Eswatini has made progress in economic growth and sustainability since 2010. However, It is estimated that 29 percent of the Eswatini population are facing severe acute food insecurity and urgently require humanitarian assistance. The prevalence of food insecurity and malnutrition remains a pressing concern across the country. Chronic malnutrition and stunting affect 26 percent of children aged under 5.
Farming is an important source of food and livelihoods for 70 percent of rural families. However, Eswatini is vulnerable to climate change, with frequent droughts, erratic rainfall and prolonged dry spells all affecting food production. Other factors include inadequate farming technologies, low investment in seeds, fertilizers and equipment, and structural barriers preventing access to formal markets. As a result, the country depends on imports to feed its people.
Eswatini is likely to face a below-average harvest in 2023/24, for both consumption and cash crops, compared to 2022/23. Approximately 30 percent of all food produced is lost post-harvest due to poor harvesting, handling, storage and transport infrastructure.
The Government of Eswatini, with support from the World Food Programme, is taking steps to improve national food and nutrition security. This includes safety nets to vulnerable people affected by poverty and HIV/AIDS, particularly pregnant and breastfeeding women and children.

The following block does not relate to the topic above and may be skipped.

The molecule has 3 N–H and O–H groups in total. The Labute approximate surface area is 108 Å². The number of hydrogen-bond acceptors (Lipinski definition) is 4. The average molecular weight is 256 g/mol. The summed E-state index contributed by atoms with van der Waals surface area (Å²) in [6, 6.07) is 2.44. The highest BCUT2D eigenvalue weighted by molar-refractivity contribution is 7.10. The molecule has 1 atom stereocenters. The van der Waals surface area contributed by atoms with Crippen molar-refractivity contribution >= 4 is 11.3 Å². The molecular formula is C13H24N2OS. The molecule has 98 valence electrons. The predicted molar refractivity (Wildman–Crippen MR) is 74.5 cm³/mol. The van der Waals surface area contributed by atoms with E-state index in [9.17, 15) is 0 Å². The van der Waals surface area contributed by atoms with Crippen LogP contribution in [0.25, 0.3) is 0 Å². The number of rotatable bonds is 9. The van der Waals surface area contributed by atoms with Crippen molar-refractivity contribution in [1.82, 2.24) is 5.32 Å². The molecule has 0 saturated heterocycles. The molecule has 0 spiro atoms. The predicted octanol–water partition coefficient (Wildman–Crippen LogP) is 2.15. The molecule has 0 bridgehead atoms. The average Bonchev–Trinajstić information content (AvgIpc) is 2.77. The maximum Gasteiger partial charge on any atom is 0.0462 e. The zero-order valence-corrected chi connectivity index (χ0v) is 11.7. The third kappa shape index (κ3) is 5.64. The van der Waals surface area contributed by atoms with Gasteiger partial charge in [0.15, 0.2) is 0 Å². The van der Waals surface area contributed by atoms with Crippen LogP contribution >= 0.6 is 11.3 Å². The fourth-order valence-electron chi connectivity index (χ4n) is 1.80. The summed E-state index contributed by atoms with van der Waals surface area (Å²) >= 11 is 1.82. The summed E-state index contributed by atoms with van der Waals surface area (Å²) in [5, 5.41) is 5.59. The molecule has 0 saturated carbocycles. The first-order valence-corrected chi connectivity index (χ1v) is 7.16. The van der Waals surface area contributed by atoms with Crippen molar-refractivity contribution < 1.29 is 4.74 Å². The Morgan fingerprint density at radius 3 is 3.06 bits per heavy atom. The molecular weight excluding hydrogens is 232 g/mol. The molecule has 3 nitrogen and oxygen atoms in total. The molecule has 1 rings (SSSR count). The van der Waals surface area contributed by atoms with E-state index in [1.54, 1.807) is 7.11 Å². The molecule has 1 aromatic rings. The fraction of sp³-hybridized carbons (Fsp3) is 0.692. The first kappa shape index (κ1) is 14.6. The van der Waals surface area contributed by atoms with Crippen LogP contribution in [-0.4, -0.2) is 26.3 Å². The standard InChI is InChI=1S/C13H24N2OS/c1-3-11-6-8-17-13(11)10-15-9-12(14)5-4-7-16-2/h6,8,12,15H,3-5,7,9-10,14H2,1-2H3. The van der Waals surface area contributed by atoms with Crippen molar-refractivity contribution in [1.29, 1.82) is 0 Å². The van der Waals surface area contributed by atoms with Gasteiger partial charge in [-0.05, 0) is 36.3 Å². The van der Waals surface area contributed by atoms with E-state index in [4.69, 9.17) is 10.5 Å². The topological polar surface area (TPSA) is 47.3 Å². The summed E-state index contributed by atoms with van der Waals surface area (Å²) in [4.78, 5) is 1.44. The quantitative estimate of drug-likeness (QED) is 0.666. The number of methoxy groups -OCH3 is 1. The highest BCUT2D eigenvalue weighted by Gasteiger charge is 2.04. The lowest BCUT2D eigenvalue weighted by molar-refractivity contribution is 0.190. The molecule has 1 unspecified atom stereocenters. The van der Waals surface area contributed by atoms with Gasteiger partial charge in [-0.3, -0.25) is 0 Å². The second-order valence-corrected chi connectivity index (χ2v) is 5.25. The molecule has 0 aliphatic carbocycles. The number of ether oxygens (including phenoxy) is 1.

What the World Food Programme is doing in Eswatini
WFP provides cash-based transfers and food to the most vulnerable families across the country. In 2023, we reached 54,800 people with cash-based transfers and 54,600 children with nutritional support.
Home-Grown School Feeding
WFP works with the Government to improve and promote education under the Home-Grown School Feeding programme. Locally procured produce also increases incomes for smallholder farmers and boosts the local economy. Working with the Ministry of Agriculture and FAO, WFP provides training in climate-smart technologies, food production and pricing, marketing access, and food safety and preparation, to smallholder farmers from 17 registered farmer cooperatives, so they can provide food that meets the required standards.
Social safety nets and livelihoods
WFP provides safety nets to over 90,000 vulnerable people including those living with or at high risk of contracting HIV and tuberculosis, people living with disabilities, and orphans and vulnerable children of pre-primary school age across Eswatini. In collaboration with clinics and support groups, WFP provides food assistance to 2,000 households of people living with HIV/tuberculosis, and to critically malnourished pregnant or breastfeeding women and children. Approximately 1,700 community volunteers run nutrition-sensitive neighbourhood care point programmes, with food assistance supporting over 59,000 children aged under 5.